Higher education policy is one of the biggest challenges facing the new federal government.
However, the original plan to achieve this through full deregulation of student fees is no longer an option. So, can the government realistically achieve its savings?
Reimposing caps on funded places
While reimposing caps on the number of funded places that universities can offer would help the government deal with budget pressures, it is very much contrary to the Coalition’s proposal. It also would not meet the need to increase the number of students graduating.
Recent analysis shows that capping the number of students at current levels would significantly reduce future participation in tertiary education.
Graph text alternative:
Graph showing actual participation rates from 2008 to 2014, and how fixing student numbers would effect tertiary participation from 2015 to 2030. The data shows that actual participation increased from 28% in 2008 to 34% in 2014, and that fixing student numbers would reduce participation from 34% in 2015 to 29% in 2030.
Maintaining the demand-driven system
The other option, presumably, is to maintain the demand-driven system of higher education (or even expand it) but cut the per-student subsidy and increase fees.
That is unless the government decided not to look for budget savings, but rather to continue increasing public investment in higher education to avoid the need for reduced student subsidies.
Aside from needing Senate approval for any budget-saving reforms, this would be unlikely, given the Coalition’s positioning on budget issues. The government would have to find savings in other areas to fund such a policy, or increase taxes, or allow a higher budget deficit than planned.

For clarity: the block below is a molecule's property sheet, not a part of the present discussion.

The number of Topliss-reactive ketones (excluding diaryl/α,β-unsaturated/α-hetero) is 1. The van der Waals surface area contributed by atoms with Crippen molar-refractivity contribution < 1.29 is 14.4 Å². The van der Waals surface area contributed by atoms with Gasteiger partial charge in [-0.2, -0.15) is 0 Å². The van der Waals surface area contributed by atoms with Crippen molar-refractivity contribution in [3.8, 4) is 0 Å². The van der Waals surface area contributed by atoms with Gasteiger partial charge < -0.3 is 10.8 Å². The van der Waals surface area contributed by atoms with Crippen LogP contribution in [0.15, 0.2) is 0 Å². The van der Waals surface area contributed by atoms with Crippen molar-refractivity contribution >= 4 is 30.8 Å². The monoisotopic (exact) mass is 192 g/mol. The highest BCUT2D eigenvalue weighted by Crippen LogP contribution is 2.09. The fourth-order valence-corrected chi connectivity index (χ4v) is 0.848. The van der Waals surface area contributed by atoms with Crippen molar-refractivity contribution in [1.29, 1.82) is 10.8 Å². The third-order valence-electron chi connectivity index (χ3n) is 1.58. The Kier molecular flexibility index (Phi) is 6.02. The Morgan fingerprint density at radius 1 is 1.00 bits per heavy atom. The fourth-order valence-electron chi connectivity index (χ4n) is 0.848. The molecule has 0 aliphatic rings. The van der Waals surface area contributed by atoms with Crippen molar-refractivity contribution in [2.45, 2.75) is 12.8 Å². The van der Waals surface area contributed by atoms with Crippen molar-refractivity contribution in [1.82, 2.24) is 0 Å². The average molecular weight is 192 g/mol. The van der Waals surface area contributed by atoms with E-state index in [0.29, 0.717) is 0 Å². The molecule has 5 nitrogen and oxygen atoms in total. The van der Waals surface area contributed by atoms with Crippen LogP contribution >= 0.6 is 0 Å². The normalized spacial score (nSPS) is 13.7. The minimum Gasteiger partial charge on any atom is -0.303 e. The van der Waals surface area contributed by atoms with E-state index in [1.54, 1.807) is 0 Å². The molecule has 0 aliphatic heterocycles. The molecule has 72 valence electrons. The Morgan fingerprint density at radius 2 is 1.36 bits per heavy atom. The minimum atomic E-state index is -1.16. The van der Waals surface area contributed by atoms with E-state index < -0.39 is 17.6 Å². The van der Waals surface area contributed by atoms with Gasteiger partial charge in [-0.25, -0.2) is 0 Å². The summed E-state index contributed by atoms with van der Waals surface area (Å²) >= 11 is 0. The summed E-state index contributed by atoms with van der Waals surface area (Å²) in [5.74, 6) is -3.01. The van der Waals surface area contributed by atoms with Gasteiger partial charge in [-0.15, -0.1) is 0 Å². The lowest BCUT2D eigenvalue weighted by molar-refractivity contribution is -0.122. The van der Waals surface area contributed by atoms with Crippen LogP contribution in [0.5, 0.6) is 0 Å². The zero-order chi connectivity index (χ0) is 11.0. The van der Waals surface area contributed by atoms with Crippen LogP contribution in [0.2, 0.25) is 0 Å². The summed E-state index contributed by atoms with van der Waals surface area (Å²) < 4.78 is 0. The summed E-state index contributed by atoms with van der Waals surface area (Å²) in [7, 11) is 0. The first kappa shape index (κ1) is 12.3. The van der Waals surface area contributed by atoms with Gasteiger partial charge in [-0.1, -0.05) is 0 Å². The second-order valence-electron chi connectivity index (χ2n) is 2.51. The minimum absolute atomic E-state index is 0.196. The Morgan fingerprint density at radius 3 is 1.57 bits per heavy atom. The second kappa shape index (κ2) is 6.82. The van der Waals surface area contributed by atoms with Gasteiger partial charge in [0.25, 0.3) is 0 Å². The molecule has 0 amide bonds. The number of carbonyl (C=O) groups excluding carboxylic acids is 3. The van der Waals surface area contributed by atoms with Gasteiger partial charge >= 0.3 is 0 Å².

Other options for allowing fees to increase
Full deregulation of student fees appears to be politically impossible for the government to pursue and has faced substantial critique. If the government is going to allow increased fees, it needs an alternative to full deregulation.
Cut per-student funding but raise the student contribution from an average of about 40% to 50%, by raising HECS caps
While this might help the government’s budget, a 20% decrease in per-student subsidies would probably struggle to achieve political support.
If the cut was reduced from 20% to say 10%, this might be more palatable to the Senate and could result in higher per-student total funding (including the fees).
If caps were raised just enough to allow this, the expected result would be all universities charging at the caps.
This approach might get support from the university sector, where it is largely considered that current funding rates make providing the desirable quality of education difficult. However, this would add costs to the forward estimates and might not receive a positive reaction from a treasurer determined to avoid tax rises and struggling to rein in a deficit.
Limited fee flexibility through the taper model combined with taking advantage of claw-back for students needing additional support
During last year’s debate about full deregulation, senior research fellow Janine Dixon and I argued for flexibility, while avoiding excessive rises and allowing some price differentiation between providers. Bruce Chapman supported a similar approach.
The proposal involved a “taper model”, whereby government tuition subsidies would be reduced according to a progressive schedule, when fees are raised above a threshold.